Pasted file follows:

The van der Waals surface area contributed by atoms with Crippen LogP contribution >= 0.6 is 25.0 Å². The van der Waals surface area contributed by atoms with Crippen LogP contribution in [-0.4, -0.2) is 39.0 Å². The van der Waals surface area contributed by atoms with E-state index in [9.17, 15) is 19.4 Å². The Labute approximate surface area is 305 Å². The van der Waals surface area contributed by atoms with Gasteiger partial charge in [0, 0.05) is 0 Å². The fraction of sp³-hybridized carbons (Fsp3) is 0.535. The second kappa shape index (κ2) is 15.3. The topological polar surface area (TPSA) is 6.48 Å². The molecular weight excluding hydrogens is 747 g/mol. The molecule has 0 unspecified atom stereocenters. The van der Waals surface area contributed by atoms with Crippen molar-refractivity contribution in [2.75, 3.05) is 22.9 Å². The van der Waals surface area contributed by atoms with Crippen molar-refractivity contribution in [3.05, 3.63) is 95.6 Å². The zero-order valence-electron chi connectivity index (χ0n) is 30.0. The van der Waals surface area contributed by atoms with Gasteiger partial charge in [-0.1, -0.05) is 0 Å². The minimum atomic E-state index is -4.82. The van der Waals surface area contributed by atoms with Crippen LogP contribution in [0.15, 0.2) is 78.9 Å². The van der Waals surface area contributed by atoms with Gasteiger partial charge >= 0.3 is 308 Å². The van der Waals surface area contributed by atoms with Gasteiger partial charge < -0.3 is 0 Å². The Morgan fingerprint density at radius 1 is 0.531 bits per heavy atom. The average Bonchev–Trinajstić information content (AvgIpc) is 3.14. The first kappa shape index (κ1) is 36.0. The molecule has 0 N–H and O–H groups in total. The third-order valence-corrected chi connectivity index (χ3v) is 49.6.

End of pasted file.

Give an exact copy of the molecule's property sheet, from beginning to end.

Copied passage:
The van der Waals surface area contributed by atoms with Crippen LogP contribution >= 0.6 is 25.0 Å². The van der Waals surface area contributed by atoms with Crippen LogP contribution in [-0.4, -0.2) is 39.0 Å². The van der Waals surface area contributed by atoms with E-state index in [9.17, 15) is 19.4 Å². The Labute approximate surface area is 305 Å². The van der Waals surface area contributed by atoms with Gasteiger partial charge in [0, 0.05) is 0 Å². The fraction of sp³-hybridized carbons (Fsp3) is 0.535. The second kappa shape index (κ2) is 15.3. The topological polar surface area (TPSA) is 6.48 Å². The molecular weight excluding hydrogens is 747 g/mol. The molecule has 0 unspecified atom stereocenters. The van der Waals surface area contributed by atoms with Crippen molar-refractivity contribution in [2.75, 3.05) is 22.9 Å². The van der Waals surface area contributed by atoms with Crippen molar-refractivity contribution in [3.05, 3.63) is 95.6 Å². The zero-order valence-electron chi connectivity index (χ0n) is 30.0. The van der Waals surface area contributed by atoms with Gasteiger partial charge in [-0.1, -0.05) is 0 Å². The minimum atomic E-state index is -4.82. The van der Waals surface area contributed by atoms with Crippen LogP contribution in [0.15, 0.2) is 78.9 Å². The van der Waals surface area contributed by atoms with Gasteiger partial charge >= 0.3 is 308 Å². The van der Waals surface area contributed by atoms with Gasteiger partial charge < -0.3 is 0 Å². The Morgan fingerprint density at radius 1 is 0.531 bits per heavy atom. The average Bonchev–Trinajstić information content (AvgIpc) is 3.14. The first kappa shape index (κ1) is 36.0. The molecule has 0 N–H and O–H groups in total. The third-order valence-corrected chi connectivity index (χ3v) is 49.6.